The character development in this book, was beyond amazing. If you’ve read the first book, you’ve already acquired the bookish relationship with them all; love ’em or hate ’em. We see a lot of inner turmoil- something I can particularly relate with in this moment of my life- but I do believe that about 90% of people can walk away with something they can relate to. Luce and Thane’s relationship is on the rocks. Luce completely takes to heart that Thane loves her 110% meaning the good and the bad. In Thane’s mind, love should be enough to not warrant turning to the “dark side” using alchemy and channeling Luce’s inner demon. I don’t know about you, but if I’m told NOT to do something, I become rather obstinate. I make it a point to prove the statement wrong. I believe that is EXACTLY what Luce is attempting to do throughout the book. We see her as this good, kind hearted, porcelain, well kept devil, and she wants to show not only Thane, but the Fates, and Muerta that dabbling in alchemy FOR THE GOOD will not change her- will not make her “go dark” so to speak. We all want to be accepted at our base core. We want our partner, spouse, significant other, to handle the good and the bad. There were times throughout the book where it felt like Thane just didn’t want to deal with the bad at all- understandable to a point when you’re in a relationship with the devil, but still. On the other hand- you have the Fates semi predicting what Luce’s path will look like if she does not heed the warnings. I know fate is a tricky thing, but when you have these ladies in your corner warning you about the ramifications of what you’re doing, maybe should pay attention? I feel as though Luce disregards Thane’s requests like an petulant child at times. Maybe it’s because Thane is constantly away patrolling the borders, lack of communication etc.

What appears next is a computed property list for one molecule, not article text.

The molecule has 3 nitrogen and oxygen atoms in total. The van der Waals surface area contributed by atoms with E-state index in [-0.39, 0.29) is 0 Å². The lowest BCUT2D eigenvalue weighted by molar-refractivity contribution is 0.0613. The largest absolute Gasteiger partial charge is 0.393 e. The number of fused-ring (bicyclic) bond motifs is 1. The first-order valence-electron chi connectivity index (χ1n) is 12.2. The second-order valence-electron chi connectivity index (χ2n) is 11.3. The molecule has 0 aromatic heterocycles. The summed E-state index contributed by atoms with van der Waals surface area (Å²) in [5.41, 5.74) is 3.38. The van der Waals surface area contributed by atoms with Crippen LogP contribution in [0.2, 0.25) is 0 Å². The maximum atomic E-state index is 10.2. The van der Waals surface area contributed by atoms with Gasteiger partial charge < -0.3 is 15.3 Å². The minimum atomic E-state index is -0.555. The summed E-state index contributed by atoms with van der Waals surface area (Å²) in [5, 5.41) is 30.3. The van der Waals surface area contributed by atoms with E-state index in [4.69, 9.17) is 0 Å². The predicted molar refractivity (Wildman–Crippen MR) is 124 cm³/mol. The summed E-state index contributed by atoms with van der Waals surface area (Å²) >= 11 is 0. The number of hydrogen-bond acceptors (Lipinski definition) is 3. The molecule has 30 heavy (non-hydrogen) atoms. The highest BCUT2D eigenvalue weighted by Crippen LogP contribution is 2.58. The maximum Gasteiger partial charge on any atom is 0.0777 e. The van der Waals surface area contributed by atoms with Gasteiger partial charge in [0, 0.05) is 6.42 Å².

Then we have Xion. I fell in love with Xion in the first book. His loss was just a devastating blow. So when he goes to get the love of his life resurrected, how can you NOT love him? Apparently resurrection does not look good with Xion. His hopes and dreams of everything returning to normal are quickly dashed. No fault of his own. But when the love of your life doesn’t want to see you, you can’t help but internalize your feelings. We have a lot of inner monologue going on. Why would (what he presumed) the love of his life not be interested in seeing him. Is she not thankful for coming back to life? Can’t they just pick up where they left off? Is she a zombie? Are they broken up? Why can’t he stop thinking about her? Reasonable questions to ask if you’re unsure in your relationship. I know asking if my spouse is a zombie is part of my everyday logical thinking. . .(he works 3rd shift guys- laugh a little would ya?)

By far my absolute favorite character development is Sephy. She let her walls down at (what I’m assuming) one of her most intimate moments in life. She opened her heart to trust, possible love. And in that moment of letting her defense down, she was brutally murdered. She didn’t ask to be murdered. She didn’t ask for another shot at life. She was blissfully unaware in the Nether. So imagine her surprise waking up in a coffin. Anyone in their right mind would panic. Anyone would fight their way right out of that coffin. Sephy wakes up on the grounds of the Sinclair Estate- at least she’s home.

“It feels like drowning, being smothered by the world, and I can’t breathe for the dirt lodging itself in my throat and in my nose. I reach up, desperate, cold, shuddering as my ever muscle and sinew tenses, fighting for life in a way I never have. . .”

She crawls her way back to the front door. It’s bad enough she tried to fight for life while being stabbed to death, but coming back from the grave and crawling to your front door. . . Thank goodness for Jules. I’ve had a soft spot for Jules since the previous book as well, but this is another side of him. He doesn’t ask any questions (although in his mind I’m sure he is) he just scoops up Sephy and takes her into her shower. This is the first “glimpse” we get of her scars. Not only are we dealing with the multiple stab wounds across her stomach that went all the way through, but the lovely autopsy “Y” incision at the chest. This particular scene got to me. No words can put what emotion Nicolle dragged up from the darkest pit of my soul:

“I’m laid bare before him as he begins to work, using one leg to keep me pinned to him as I scream out, finding energy I didn’t know I had left inside me as I am made to withstand yet more agony.

He pulls out the staples, one by one, letting them tinkle onto the shower tiles as my blood runs scarlet down the drain.